The short answer is yes, but perhaps not in the way that most people would consider. I think there’s a big problem in the business of architecture; the existing model has been sustained for far too long and it’s not working. It’s entrenched in the culture and that needs to change. It’s a culture of long hours, sacrifice, undervaluing of the work we do and so on. In the long term we need to rethink the business of architecture and it begins with culture – the way we do things. Culture is driven by its leaders. There’s a misconception that leadership comes from the top, but that’s not necessarily the case. I think we need to develop better leaders – and that begins at university. Better leaders, better business.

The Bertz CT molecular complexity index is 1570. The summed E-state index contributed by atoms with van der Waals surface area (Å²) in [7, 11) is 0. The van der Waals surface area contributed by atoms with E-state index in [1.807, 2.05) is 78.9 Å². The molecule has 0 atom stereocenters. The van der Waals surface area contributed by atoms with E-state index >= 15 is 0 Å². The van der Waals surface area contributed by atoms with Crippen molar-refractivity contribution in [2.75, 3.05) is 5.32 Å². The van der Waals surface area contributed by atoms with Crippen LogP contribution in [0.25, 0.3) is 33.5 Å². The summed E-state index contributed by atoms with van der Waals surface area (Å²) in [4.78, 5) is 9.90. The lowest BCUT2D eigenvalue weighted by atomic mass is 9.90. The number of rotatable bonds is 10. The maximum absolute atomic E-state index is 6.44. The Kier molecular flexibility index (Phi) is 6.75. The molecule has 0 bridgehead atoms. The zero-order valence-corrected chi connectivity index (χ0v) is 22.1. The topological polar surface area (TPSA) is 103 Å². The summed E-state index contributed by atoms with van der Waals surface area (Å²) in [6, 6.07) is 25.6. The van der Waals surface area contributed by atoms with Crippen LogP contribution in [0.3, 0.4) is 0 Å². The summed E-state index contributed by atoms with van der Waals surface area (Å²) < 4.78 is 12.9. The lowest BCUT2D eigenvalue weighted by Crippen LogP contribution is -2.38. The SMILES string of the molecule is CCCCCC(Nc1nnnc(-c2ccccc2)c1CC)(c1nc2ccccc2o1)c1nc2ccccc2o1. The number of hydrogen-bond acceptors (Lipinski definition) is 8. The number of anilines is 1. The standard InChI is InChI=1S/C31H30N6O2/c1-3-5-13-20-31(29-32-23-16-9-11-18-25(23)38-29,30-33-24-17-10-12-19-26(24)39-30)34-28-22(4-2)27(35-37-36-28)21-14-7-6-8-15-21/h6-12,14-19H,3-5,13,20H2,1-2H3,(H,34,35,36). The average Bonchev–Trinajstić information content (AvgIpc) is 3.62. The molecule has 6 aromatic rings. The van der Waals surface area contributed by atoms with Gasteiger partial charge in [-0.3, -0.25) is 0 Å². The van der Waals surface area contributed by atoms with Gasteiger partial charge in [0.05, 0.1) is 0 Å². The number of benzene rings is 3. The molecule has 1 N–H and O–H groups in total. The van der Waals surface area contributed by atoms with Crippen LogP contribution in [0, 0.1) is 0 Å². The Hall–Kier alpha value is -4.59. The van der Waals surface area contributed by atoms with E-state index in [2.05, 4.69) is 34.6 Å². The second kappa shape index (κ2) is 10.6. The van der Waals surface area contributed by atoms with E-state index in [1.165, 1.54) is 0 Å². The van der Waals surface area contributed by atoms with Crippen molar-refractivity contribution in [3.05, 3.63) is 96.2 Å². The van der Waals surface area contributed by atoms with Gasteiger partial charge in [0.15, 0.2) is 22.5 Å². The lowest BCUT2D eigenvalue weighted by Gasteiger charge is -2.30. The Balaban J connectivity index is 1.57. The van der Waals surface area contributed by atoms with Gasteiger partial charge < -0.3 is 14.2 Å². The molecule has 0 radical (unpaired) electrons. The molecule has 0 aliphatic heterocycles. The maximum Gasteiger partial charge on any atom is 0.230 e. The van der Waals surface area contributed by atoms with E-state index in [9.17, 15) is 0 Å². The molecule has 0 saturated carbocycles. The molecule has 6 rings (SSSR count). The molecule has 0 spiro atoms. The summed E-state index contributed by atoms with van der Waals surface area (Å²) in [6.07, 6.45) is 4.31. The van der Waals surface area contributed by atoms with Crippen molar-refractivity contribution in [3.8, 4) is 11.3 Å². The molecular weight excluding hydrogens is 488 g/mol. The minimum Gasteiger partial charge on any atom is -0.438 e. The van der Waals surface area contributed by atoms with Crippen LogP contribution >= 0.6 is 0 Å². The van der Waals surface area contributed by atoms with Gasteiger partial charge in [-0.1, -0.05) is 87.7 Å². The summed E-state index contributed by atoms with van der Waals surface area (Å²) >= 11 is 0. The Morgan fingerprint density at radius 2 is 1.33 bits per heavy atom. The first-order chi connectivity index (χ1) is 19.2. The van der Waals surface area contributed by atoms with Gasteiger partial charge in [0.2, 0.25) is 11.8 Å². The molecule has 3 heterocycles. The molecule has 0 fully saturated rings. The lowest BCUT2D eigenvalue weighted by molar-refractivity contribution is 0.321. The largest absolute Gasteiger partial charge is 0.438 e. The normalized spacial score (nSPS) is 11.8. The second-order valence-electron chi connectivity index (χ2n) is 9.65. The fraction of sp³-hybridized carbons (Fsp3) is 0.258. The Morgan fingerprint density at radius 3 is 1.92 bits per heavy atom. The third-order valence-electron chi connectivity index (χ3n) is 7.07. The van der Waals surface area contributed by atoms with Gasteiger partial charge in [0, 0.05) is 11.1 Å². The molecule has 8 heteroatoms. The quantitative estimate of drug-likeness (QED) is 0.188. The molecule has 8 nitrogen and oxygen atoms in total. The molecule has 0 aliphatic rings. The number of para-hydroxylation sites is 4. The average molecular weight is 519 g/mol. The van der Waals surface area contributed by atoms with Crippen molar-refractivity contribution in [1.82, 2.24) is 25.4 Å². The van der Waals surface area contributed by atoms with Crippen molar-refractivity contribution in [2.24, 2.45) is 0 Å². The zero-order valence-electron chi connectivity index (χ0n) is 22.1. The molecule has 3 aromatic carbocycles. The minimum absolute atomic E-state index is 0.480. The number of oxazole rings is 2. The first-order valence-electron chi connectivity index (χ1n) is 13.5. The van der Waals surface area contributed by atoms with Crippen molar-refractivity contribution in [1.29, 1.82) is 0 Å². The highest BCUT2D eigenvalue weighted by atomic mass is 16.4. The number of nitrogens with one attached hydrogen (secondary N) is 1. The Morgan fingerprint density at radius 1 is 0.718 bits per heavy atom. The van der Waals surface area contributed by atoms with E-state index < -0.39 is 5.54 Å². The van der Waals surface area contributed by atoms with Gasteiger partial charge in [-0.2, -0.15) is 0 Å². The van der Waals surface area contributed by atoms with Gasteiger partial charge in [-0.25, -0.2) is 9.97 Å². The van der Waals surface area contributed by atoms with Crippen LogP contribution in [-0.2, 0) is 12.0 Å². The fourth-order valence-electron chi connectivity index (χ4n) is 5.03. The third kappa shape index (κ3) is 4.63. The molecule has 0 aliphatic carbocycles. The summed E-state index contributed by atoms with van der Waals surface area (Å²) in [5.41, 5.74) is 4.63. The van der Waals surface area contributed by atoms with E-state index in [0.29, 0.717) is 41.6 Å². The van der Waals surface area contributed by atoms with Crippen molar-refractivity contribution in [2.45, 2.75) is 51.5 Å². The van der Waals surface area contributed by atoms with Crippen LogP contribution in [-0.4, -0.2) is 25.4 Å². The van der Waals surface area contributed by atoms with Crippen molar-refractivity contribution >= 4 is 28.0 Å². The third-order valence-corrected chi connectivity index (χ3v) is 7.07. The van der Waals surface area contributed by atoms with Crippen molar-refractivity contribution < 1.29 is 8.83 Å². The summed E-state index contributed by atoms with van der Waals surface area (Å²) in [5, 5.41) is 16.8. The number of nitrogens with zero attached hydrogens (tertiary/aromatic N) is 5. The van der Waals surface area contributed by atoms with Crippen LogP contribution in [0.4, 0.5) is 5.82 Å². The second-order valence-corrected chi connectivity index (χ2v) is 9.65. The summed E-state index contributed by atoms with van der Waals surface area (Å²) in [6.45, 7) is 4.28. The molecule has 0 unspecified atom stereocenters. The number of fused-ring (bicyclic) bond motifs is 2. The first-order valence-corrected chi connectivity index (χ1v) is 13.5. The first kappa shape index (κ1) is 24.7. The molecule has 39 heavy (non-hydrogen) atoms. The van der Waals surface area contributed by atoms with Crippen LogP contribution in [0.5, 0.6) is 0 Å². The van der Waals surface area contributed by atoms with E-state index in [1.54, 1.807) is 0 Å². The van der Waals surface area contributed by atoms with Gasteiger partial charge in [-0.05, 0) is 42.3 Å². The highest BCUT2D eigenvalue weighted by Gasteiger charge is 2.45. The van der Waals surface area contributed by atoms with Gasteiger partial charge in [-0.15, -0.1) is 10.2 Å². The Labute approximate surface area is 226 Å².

Did you always know you were going to set up your own practice? Can you talk us through your preparation for this?
I always thought it was likely. I didn’t know what I might necessarily do or what it might look like. It wasn’t necessarily clear that it would be architecture. As I mentioned, I did a small business course at TAFE when I finished uni. After the course I became much more aware of this aspect of work. It meant that I paid so much more attention to what was going on around me, rather than it going over my head through ignorance. From what I’ve already said it’s probably obvious that I didn’t do much more preparation than this, but I maintained a curious mindset and continued to dabble in different things that all fed into an unconscious preparation.